Millon, Henry a. Baroque and Rococo Architecture and Art. New York: Doubleday, 1975.

Tapie, Victor L. The Age of Grandeur: Baroque Art and Architecture. New York: Phadeon Books, 1966.
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Art Cinema and Absurdity

Words: 808 Length: 3 Pages Document Type: Essay Paper #: 78135391

Art Cinema and Theatre of Absurd

In "The Art of Cinema as a Mode of Film Practice," David Bordwell provides a definition of what he believes constitutes art cinema in order to define the style as an artistic movement. In "The Theatre of the Absurd," Martin Esslin provides similar arguments about theatre as Bordwell does about film. Bordwell and Esslin both provide an analysis of the elements that distinguish art cinema and art theatre from their mainstream counterparts.

There are several factors that contributed to the rise of art cinema in the post-orld ar II era. Art cinema became to be recognized as an acceptable and appropriate vehicle of expression given the gravity of historical developments of post-II Europe.

In "The Art of Cinema as a Mode of Film Practice," Bordwell explains art cinema "as a distinct mode appears after orld ar II when the dominance of the Hollywood cinema…… [Read More]

Works Cited

Bordwell, David. "The Art Cinema as a Mode of Film Practice." Film Theory and Criticism:

Introductory Readings. Eds. Leo Baudy and Marshall Cohen. New York: Oxford

University Press, 2009. Print.

Esslin, Martin. "The Theatre of the Absurd." The Tulane Drama Review. The MIT Press: Vol. 4,
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Art Cinema-400 Blows and Loves

Words: 800 Length: 3 Pages Document Type: Essay Paper #: 78705904

Voice-overs allow the audience to understand what Antoine thinks and what he wants to accomplish.

Ambiguity also plays a large role in the development of art cinema. Bordwell claims that classical narrative deviations -- ambiguity -- "are placed, resituated as realism (in life things happen this way) or authorial commentary (the ambiguity is symbolic)" (Bordwell 721). The 400 Blows has an open-ended conclusion that forces the audience to contemplate what will happen to Antoine when he is caught.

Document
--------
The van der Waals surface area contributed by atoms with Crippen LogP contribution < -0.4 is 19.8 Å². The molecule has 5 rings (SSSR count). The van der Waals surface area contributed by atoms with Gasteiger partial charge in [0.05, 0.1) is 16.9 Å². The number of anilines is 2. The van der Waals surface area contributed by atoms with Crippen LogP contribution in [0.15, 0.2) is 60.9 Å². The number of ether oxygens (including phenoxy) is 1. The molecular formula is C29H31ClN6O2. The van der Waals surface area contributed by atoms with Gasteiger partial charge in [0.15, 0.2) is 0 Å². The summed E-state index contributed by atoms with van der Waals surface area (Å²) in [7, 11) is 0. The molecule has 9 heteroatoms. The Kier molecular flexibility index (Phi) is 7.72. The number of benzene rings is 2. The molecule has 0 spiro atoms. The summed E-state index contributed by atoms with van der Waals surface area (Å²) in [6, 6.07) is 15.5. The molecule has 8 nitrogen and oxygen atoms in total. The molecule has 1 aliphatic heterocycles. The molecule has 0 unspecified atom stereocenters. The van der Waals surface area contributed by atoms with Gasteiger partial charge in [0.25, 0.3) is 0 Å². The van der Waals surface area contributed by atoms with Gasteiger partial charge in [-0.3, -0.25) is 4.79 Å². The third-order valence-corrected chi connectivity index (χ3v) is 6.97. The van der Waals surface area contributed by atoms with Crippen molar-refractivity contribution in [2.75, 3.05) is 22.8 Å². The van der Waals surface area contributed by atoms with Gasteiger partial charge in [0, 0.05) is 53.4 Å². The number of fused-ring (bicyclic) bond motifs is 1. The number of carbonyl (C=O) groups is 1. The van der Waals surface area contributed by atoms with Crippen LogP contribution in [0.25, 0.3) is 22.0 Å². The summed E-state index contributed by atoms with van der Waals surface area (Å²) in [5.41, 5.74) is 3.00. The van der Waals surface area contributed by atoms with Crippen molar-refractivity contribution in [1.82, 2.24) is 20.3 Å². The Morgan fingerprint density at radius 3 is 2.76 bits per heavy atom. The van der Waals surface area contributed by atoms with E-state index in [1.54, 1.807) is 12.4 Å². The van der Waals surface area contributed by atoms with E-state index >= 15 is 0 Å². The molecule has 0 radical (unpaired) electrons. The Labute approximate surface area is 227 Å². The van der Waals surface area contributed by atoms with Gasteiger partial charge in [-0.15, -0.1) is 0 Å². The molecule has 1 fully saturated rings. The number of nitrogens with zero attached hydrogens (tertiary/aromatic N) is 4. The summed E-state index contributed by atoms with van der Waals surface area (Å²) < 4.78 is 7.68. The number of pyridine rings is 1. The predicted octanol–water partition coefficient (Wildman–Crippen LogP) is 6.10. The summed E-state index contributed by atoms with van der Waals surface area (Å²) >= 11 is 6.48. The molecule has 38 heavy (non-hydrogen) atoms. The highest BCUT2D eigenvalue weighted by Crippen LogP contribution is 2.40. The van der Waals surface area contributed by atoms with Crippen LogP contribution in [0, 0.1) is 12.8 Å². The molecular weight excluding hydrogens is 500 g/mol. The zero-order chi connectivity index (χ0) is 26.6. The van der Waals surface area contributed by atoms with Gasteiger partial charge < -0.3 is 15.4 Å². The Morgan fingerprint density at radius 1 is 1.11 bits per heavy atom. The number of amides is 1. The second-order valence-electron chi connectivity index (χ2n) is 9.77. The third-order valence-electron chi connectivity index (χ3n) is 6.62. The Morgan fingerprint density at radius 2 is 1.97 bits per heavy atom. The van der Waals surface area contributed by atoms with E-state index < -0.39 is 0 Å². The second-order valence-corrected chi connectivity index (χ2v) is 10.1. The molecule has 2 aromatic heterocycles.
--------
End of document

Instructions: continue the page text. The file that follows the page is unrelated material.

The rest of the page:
The 400 Blows appears to have influenced Milos Forman's Loves of a Blonde as both films share similar art cinema characteristics, and demonstrate narrative and character parallels. The protagonist in Loves of a Blonde, Andula, appears to want to escape her life, which is set against a realistic background. She is expected to perform the same tasks day in and day out and she is not given many opportunities to escape the…… [Read More]

Works Cited

The 400 Blows. Directed by Francois Truffaut. France: Cocinor, 1959. DVD.

Bordwell, David. "The Art Cinema as a Mode of Film Practice." Film Theory and Criticism:

Introductory Readings. Eds. Leo Baudy and Marshall Cohen. New York: Oxford

University Press, 2009. Print.
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Art in Cultural Context Cybele Is an

Words: 1682 Length: 5 Pages Document Type: Essay Paper #: 18300208

Art in Cultural Context